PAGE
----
I know this is an old thread, but there may be other 707 owners that visit in the future... I'm in the process of restoring a 707 and have been doing some work on the inside. I decided to replace the counter belt as part of the process. There is an 'easier' way to replace the belt without removing too much. I replaced mine just yesterday and was stumped at first, but then came up with solution.

0) Remove the left tape base and brake strap guard.

1) Luckily the counter spindle pulley itself is open so the belt can slip over from the back. This is the first step. This step can be time-consuming, but this is the end you want to put on first. You should not have to remove any of the counter assembly to do this. It is a bit tricky, but can be done.

2) I was able to guide the belt back behind the counter mechanism from the front using my hand. Once I could see the belt from the back, I then took a long screwdriver, and gently slipped it over the counter pulley from the rear. This did involve my son holding a flashlight as my third hand.

3) Next, from the front of the deck bring the other end of the belt under the right lower side of the brake strap and proceed to stretch it up and around the left tape base between it and brake strap. You will have to stretch the belt a little, but you can work it around the tape base and strap, by having a third hand moving the brake level/mechanism to loosen the strap as you work the belt around the tape base.

4) Once the belt is behind the tape base spindle that last step is putting it into the small pulley. Voila!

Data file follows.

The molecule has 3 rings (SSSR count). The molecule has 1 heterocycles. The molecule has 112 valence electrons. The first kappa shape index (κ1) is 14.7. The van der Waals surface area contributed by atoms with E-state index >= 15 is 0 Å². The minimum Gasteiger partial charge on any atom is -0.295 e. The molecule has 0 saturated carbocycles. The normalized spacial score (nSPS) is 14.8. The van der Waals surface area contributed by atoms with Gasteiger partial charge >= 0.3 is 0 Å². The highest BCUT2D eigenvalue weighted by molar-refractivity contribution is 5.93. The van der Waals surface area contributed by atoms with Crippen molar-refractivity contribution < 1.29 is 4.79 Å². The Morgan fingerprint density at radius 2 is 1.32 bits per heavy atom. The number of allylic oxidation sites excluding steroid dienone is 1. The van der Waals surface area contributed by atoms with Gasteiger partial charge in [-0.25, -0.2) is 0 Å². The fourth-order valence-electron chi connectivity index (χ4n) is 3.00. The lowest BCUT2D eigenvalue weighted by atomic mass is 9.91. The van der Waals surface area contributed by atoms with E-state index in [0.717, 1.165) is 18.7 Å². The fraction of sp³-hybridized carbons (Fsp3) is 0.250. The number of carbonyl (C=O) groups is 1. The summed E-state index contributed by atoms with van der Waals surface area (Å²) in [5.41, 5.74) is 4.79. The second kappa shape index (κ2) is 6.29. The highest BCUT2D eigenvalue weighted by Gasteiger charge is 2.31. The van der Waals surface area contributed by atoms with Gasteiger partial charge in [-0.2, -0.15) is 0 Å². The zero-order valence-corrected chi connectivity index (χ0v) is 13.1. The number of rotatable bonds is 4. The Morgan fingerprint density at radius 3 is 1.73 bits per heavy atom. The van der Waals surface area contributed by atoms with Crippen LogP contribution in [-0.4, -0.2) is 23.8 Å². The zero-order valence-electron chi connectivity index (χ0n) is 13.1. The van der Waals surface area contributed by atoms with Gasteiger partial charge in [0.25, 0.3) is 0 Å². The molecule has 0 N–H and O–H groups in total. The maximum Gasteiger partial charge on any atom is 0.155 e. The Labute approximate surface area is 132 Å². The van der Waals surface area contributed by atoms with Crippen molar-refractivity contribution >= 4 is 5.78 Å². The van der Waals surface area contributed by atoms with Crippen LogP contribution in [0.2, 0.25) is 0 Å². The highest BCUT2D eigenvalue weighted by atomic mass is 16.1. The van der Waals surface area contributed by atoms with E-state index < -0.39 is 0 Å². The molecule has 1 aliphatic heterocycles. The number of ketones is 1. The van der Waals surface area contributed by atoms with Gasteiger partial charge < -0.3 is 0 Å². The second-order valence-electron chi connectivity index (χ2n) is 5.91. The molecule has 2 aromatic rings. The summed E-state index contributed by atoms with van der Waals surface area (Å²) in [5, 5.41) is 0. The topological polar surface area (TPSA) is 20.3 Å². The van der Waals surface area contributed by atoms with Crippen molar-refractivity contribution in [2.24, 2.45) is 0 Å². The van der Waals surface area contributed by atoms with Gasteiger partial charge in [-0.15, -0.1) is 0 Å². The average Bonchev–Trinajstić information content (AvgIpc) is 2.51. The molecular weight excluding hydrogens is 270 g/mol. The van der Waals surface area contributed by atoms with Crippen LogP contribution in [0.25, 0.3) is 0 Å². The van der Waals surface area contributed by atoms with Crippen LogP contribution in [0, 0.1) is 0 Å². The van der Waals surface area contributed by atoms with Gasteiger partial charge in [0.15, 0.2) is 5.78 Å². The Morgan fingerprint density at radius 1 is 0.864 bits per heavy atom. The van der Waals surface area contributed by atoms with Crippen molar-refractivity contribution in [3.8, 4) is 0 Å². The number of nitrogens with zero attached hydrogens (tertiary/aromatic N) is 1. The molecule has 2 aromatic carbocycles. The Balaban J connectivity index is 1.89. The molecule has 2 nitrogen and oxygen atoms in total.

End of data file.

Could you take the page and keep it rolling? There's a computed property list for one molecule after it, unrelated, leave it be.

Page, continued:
Sorry I didn't take any pictures of this process, since both of hands were busy. :) My bad.
The only Pioneer Deck that I'd place at or above either the x0x decks are the RT-1050 or RT-2022/44's. Pioneer decks made after 1973 are sleepers in general. Parts are plentiful, might they might not always be.......but that having been said, they last nearly, virtually forever. I've been restoring them since the early '90's and I've only had two that had component failures and they were NOT well cared for.
The RT series was an economical alternative to most all other consumer decks of the day such as Tandberg and Revox. The spec wars were in full swing which spawned the big Technics. Solenoid operated transports were a boon to reliability.

There was another war in progress in those days. The over population of buttons, switches, lights, and tool accessible heads. The Japanese products were especially adorned.

I purchased a 909 to play the quarter inch dupes from the studios main board outputs. Unknowingly, the 909 became a great party mix devise when used at a slower speed and auto reverse is selected. People were far more frighted to touch a ten inch reel to reel compared to turntable in those days.